Zebrafish Modeling of PAX3-FOXO1 Driven Rhabdomyosarcoma
Sarcomas are cancers that derive from soft tissue including skeletal muscle, fat, and connective tissue. The Amatruda lab uses zebrafish that express human cancer genes as a model to study sarcoma origins and their underlying biology. Zebrafish share over 70% of their genes with humans, and approximately 84% of known human disease genes have a zebrafish counterpart.
Here, I propose to develop a zebrafish model of alveolar rhabdomyosarcoma (ARMS), a primarily solid tumor with characteristics that resemble embryonic skeletal muscle. These tumors have a poor prognosis, and are genetically characterized by the presence of the fusion of two known genes, PAX3 or PAX7 to FOXO1, to create a novel and active PAX3/7-FOXO1 protein. This new protein transforms normal cells into cancerous cells, yet the exact mechanisms underlying this transformation are not well understood. There is debate as to what cell types are most susceptible to these mutations, and a better understanding would help inform therapies.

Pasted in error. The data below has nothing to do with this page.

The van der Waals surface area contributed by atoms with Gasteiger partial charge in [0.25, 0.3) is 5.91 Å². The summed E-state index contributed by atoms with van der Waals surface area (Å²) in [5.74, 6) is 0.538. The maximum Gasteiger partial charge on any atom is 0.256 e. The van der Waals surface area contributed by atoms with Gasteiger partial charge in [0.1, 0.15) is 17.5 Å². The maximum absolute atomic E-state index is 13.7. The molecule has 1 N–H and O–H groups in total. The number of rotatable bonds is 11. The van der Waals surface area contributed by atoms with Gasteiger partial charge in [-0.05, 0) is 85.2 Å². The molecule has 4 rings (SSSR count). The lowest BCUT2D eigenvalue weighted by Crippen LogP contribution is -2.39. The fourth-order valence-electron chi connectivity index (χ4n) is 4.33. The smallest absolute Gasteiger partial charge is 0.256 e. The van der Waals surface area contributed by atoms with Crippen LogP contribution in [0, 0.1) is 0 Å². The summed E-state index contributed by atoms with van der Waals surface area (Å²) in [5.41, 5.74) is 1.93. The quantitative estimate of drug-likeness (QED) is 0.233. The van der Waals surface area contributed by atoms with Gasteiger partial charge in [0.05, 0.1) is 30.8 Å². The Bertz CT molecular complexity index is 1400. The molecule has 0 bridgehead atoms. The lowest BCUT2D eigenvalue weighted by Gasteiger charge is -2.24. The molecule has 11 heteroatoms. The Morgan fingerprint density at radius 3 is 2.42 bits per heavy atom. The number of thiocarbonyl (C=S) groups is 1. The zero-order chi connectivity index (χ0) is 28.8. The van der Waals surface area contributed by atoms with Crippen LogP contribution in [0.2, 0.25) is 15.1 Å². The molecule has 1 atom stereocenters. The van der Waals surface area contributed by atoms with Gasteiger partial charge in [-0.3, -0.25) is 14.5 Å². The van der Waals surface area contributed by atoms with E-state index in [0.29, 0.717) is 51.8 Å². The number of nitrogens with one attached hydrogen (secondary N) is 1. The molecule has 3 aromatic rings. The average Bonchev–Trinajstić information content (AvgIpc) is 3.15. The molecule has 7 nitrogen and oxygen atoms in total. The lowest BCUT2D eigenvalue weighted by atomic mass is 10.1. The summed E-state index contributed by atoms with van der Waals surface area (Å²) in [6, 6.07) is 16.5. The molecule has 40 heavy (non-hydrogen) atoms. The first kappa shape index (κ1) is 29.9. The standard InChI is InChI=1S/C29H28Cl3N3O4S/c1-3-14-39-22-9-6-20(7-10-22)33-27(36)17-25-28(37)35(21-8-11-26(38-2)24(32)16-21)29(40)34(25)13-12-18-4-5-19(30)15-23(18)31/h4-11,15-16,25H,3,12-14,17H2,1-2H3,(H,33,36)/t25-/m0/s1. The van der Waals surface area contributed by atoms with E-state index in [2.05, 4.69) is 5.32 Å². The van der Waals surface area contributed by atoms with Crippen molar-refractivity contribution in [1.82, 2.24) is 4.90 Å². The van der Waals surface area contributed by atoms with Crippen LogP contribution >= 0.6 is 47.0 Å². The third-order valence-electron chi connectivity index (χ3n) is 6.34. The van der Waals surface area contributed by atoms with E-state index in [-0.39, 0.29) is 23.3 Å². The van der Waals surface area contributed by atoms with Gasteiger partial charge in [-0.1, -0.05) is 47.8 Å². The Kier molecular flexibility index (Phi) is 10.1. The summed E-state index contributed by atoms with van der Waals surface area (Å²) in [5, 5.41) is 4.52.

I will generate zebrafish that have a human PAX3-FOXO1 gene fusion integrated into their DNA. I will study how ARMS tumors are generated, what the PAX3-FOXO1 molecular targets are, and the signaling pathways these cancers leverage to progress and metastasize. In addition, I will use this ARMS zebrafish model to perform a high-throughput drug screen to identify FDA approved drugs that inhibit PAX3-FOXO1 function in vivo. These models will facilitate the identification of rationally designed therapies, with the ultimate goal of moving small molecules into the clinic to improve ARMS patient outcomes.